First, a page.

Alumni Story: Katrina

12/20/2018 9:08am

I came upon the Attic Youth Center a bit by happenstance. I was a part of a youth videography program that trained young people to make a documentary video about an issue in their community then take action steps towards a solution. While I was part of the pilot program the first year, the program took on a twist in my second year. We had always imagined community to be synonymous with neighborhood-- the blocks and streets that made up the setting of our lives. When the Attic Youth Center joined the program the idea of community was reimagined. Here were youth coming from all over the city-- and suburbs even-- to create a space together, one narrative shaped from many.

I think this made a lot of people nervous. Someone made the wise decision to lead a sensitivity training for all the youth who would be involved with the program that second year. Attic youth who were part of the Speaker’s Bureau told their stories of loneliness and joy, of coming out and staying in the closet. Instead of the rejection that I think some were imagining, the sensitivity training led to a lot of young people coming out, including myself. I heard my own life in their stories, saw the same desire and missed connections. I learned a new vocabulary to describe my own experiences.

My first trip to the Attic space was terrifying--as I think it is for many. It is a little bit like walking through the wardrobe in Narnia. There is no way to imagine this world on the other side until you step into it for yourself. The first thing I noticed were the hugs, the physical closeness of people my age. Have you ever had a moment when you didn’t realize something was missing from your life until it is there? I didn’t know what it mean to be connected to someone intimately, but not sexually. For the first time in my life I was greeted with warm hugs daily.

Looking back I see why this new world felt so terrifying and exhilarating all at once. I had walked into a world where the uneasiness I had felt alone could be turned into confidence shared with a community. This was a place where we could read a future in the story of our lives, where characters just like us could envision a world we had never experienced before. My narrative expanded to include opportunities, relationships, connections that just had not existed in the realm of possibility beforehand. I could be close to someone, physically, emotionally. I could talk about sex and desire and not feel ashamed. My view of the world shifted to include people like me. In a time when everyone seemed to know a queer youth who had committed suicide, we had a place where we could reimagine living.

At the time I was a member of the Attic there was less programming than there is today. I spent a lot of time lounging on a sofa watching the same 90s queer movies on repeat or reading Rita Mae Brown, dancing in the courtyard or making jokes in the lobby. And while I completely appreciate the programming of today’s Attic, I don’t want to underestimate the power of those moments and what they created for me in my life. I recently read an essay by author Walter Dean Myers as he wrote about the importance of culturally relevant stories. As he reflected on these stories on the reader he said they provided “a validation of their existence as human beings, an acknowledgment of their value by someone who understands who they are”. This is exactly what the Attic was for me. The Attic was a group of deeply caring people who held a mirror up to my very existence and I saw my self reflected back. And my self was wholly good. Because of this experience I was able to know I was alive and important and full of agency.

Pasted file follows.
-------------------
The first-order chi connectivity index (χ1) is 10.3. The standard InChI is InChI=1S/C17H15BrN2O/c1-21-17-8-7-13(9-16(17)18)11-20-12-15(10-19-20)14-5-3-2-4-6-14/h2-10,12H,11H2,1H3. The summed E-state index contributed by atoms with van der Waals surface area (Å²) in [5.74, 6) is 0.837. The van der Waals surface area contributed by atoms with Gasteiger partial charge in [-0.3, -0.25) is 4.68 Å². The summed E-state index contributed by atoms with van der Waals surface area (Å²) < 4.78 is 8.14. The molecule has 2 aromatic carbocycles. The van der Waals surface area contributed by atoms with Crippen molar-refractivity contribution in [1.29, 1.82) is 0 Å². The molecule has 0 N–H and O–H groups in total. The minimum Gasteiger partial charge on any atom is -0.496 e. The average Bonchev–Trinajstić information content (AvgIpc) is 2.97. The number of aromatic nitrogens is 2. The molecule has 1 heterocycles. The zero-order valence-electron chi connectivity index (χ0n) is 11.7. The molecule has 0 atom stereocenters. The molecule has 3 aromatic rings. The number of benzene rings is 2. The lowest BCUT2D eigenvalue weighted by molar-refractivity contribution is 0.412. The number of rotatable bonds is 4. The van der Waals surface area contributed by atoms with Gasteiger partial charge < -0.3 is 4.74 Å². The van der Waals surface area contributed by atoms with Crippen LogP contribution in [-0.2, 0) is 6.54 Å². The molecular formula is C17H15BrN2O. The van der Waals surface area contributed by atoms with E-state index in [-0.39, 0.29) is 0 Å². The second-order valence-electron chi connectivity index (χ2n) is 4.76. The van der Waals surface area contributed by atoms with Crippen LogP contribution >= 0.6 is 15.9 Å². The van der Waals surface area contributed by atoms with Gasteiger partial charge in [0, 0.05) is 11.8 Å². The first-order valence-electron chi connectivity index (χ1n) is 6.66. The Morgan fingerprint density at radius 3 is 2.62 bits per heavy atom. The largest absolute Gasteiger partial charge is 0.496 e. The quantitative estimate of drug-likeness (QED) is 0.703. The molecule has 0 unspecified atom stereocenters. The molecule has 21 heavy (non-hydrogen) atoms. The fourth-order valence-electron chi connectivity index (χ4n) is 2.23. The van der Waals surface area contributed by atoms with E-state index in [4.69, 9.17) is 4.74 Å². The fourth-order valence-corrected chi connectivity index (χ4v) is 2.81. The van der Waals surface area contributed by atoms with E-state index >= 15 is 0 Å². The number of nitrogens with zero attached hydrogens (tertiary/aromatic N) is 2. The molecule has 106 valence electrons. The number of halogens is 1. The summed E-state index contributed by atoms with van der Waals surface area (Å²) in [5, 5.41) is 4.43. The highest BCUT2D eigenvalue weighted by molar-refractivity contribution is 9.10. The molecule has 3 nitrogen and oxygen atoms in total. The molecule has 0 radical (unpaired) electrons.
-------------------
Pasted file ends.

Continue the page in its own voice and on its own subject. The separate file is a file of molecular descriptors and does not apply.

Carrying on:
I learned to speak loudly at the Attic. I shouted chants to raise money for Thesbians and Drama Queens to travel to San Francisco. I remember SpiralQ partnering with us as we marched through the streets of Center City with giant puppets to take back the night. I saw my body and mind as important and worth protecting. I raised my voice to the towering buildings and I felt like the night was truly mine.

Today I get to pass on these same feelings to my students in the School District of Philadelphia. I teach them they are worthy of respect and kindness, that the world they see on the outside should reflect the dreams they have for themselves in the quiet recesses of their own minds. I teach them to speak, as loudly as they can, even if it feels no one is listening just yet. Because someone is listening. Someon
e who once walked into a place alone and quiet and scared of what was possible, but now believes in the possibility of making the world her own.